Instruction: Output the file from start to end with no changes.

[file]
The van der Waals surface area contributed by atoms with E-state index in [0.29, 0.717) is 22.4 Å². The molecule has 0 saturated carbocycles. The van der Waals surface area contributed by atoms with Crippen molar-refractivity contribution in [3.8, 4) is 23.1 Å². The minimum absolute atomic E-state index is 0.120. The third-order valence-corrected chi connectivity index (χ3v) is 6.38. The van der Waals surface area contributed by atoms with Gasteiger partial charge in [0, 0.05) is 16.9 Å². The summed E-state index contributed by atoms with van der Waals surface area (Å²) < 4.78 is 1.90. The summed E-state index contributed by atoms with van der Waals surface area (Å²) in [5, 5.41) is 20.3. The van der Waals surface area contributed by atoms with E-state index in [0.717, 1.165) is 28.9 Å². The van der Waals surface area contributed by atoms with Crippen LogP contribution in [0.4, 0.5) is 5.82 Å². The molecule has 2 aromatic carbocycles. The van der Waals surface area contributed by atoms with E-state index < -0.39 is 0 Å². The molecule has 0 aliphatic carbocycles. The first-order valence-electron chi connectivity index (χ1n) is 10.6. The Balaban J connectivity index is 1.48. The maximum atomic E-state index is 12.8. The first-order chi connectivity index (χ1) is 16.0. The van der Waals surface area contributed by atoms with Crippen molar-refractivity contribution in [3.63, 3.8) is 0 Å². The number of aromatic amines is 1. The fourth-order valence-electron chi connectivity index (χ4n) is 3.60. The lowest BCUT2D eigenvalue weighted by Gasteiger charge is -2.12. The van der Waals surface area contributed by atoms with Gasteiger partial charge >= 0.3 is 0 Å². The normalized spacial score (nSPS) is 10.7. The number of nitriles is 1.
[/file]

The van der Waals surface area contributed by atoms with E-state index in [0.29, 0.717) is 22.4 Å². The molecule has 0 saturated carbocycles. The van der Waals surface area contributed by atoms with Crippen molar-refractivity contribution in [3.8, 4) is 23.1 Å². The minimum absolute atomic E-state index is 0.120. The third-order valence-corrected chi connectivity index (χ3v) is 6.38. The van der Waals surface area contributed by atoms with Gasteiger partial charge in [0, 0.05) is 16.9 Å². The summed E-state index contributed by atoms with van der Waals surface area (Å²) < 4.78 is 1.90. The summed E-state index contributed by atoms with van der Waals surface area (Å²) in [5, 5.41) is 20.3. The van der Waals surface area contributed by atoms with E-state index in [0.717, 1.165) is 28.9 Å². The van der Waals surface area contributed by atoms with Crippen LogP contribution in [0.4, 0.5) is 5.82 Å². The molecule has 2 aromatic carbocycles. The van der Waals surface area contributed by atoms with E-state index < -0.39 is 0 Å². The molecule has 0 aliphatic carbocycles. The first-order valence-electron chi connectivity index (χ1n) is 10.6. The Balaban J connectivity index is 1.48. The maximum atomic E-state index is 12.8. The first-order chi connectivity index (χ1) is 16.0. The van der Waals surface area contributed by atoms with Crippen molar-refractivity contribution in [3.63, 3.8) is 0 Å². The number of aromatic amines is 1. The fourth-order valence-electron chi connectivity index (χ4n) is 3.60. The lowest BCUT2D eigenvalue weighted by Gasteiger charge is -2.12. The van der Waals surface area contributed by atoms with Gasteiger partial charge >= 0.3 is 0 Å². The normalized spacial score (nSPS) is 10.7. The number of nitriles is 1.